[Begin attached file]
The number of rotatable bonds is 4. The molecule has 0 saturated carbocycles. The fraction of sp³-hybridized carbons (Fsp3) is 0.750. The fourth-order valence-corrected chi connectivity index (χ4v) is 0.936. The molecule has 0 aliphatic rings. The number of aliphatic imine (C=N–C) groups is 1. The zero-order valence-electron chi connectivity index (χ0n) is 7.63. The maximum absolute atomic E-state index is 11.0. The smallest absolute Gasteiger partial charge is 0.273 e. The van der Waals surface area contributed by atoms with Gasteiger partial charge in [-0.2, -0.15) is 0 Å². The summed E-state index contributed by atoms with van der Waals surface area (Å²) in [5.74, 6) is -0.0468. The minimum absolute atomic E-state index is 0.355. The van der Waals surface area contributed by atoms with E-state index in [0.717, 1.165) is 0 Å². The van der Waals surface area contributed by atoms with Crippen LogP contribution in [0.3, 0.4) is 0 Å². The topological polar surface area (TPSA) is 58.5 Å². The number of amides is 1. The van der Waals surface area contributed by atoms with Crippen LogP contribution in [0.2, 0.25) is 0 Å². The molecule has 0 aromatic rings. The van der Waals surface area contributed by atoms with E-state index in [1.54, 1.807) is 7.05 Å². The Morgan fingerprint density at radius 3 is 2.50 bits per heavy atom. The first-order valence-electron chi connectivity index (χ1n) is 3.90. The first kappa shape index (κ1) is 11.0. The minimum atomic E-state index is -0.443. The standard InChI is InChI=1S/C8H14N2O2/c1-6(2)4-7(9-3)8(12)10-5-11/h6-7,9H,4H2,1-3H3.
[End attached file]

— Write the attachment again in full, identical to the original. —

The number of rotatable bonds is 4. The molecule has 0 saturated carbocycles. The fraction of sp³-hybridized carbons (Fsp3) is 0.750. The fourth-order valence-corrected chi connectivity index (χ4v) is 0.936. The molecule has 0 aliphatic rings. The number of aliphatic imine (C=N–C) groups is 1. The zero-order valence-electron chi connectivity index (χ0n) is 7.63. The maximum absolute atomic E-state index is 11.0. The smallest absolute Gasteiger partial charge is 0.273 e. The van der Waals surface area contributed by atoms with Gasteiger partial charge in [-0.2, -0.15) is 0 Å². The summed E-state index contributed by atoms with van der Waals surface area (Å²) in [5.74, 6) is -0.0468. The minimum absolute atomic E-state index is 0.355. The van der Waals surface area contributed by atoms with E-state index in [0.717, 1.165) is 0 Å². The van der Waals surface area contributed by atoms with Crippen LogP contribution in [0.3, 0.4) is 0 Å². The topological polar surface area (TPSA) is 58.5 Å². The number of amides is 1. The van der Waals surface area contributed by atoms with Crippen LogP contribution in [0.2, 0.25) is 0 Å². The molecule has 0 aromatic rings. The van der Waals surface area contributed by atoms with E-state index in [1.54, 1.807) is 7.05 Å². The Morgan fingerprint density at radius 3 is 2.50 bits per heavy atom. The first-order valence-electron chi connectivity index (χ1n) is 3.90. The first kappa shape index (κ1) is 11.0. The minimum atomic E-state index is -0.443. The standard InChI is InChI=1S/C8H14N2O2/c1-6(2)4-7(9-3)8(12)10-5-11/h6-7,9H,4H2,1-3H3.